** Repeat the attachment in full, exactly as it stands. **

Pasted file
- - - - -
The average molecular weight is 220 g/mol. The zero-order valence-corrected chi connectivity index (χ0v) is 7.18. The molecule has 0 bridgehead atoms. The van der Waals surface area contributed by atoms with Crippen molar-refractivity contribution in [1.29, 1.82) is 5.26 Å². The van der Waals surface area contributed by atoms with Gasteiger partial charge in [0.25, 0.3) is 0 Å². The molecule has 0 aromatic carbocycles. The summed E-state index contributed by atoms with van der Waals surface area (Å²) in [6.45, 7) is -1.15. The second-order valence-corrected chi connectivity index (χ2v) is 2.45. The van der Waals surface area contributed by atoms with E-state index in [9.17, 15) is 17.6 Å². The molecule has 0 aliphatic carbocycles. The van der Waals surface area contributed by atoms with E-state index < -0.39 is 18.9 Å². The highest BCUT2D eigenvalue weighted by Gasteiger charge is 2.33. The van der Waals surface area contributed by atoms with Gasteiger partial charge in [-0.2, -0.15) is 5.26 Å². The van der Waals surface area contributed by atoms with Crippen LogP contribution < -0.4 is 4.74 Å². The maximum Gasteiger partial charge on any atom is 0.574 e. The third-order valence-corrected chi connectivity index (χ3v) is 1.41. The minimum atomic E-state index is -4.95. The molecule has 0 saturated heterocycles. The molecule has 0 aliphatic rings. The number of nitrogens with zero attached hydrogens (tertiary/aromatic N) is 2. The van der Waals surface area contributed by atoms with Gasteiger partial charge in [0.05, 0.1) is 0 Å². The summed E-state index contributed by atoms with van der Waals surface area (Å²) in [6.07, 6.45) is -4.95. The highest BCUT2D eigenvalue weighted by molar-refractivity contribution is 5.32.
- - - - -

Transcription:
The average molecular weight is 220 g/mol. The zero-order valence-corrected chi connectivity index (χ0v) is 7.18. The molecule has 0 bridgehead atoms. The van der Waals surface area contributed by atoms with Crippen molar-refractivity contribution in [1.29, 1.82) is 5.26 Å². The van der Waals surface area contributed by atoms with Gasteiger partial charge in [0.25, 0.3) is 0 Å². The molecule has 0 aromatic carbocycles. The summed E-state index contributed by atoms with van der Waals surface area (Å²) in [6.45, 7) is -1.15. The second-order valence-corrected chi connectivity index (χ2v) is 2.45. The van der Waals surface area contributed by atoms with E-state index in [9.17, 15) is 17.6 Å². The molecule has 0 aliphatic carbocycles. The van der Waals surface area contributed by atoms with E-state index < -0.39 is 18.9 Å². The highest BCUT2D eigenvalue weighted by Gasteiger charge is 2.33. The van der Waals surface area contributed by atoms with Gasteiger partial charge in [-0.2, -0.15) is 5.26 Å². The van der Waals surface area contributed by atoms with Crippen LogP contribution < -0.4 is 4.74 Å². The maximum Gasteiger partial charge on any atom is 0.574 e. The third-order valence-corrected chi connectivity index (χ3v) is 1.41. The minimum atomic E-state index is -4.95. The molecule has 0 saturated heterocycles. The molecule has 0 aliphatic rings. The number of nitrogens with zero attached hydrogens (tertiary/aromatic N) is 2. The van der Waals surface area contributed by atoms with Gasteiger partial charge in [0.05, 0.1) is 0 Å². The summed E-state index contributed by atoms with van der Waals surface area (Å²) in [6.07, 6.45) is -4.95. The highest BCUT2D eigenvalue weighted by molar-refractivity contribution is 5.32.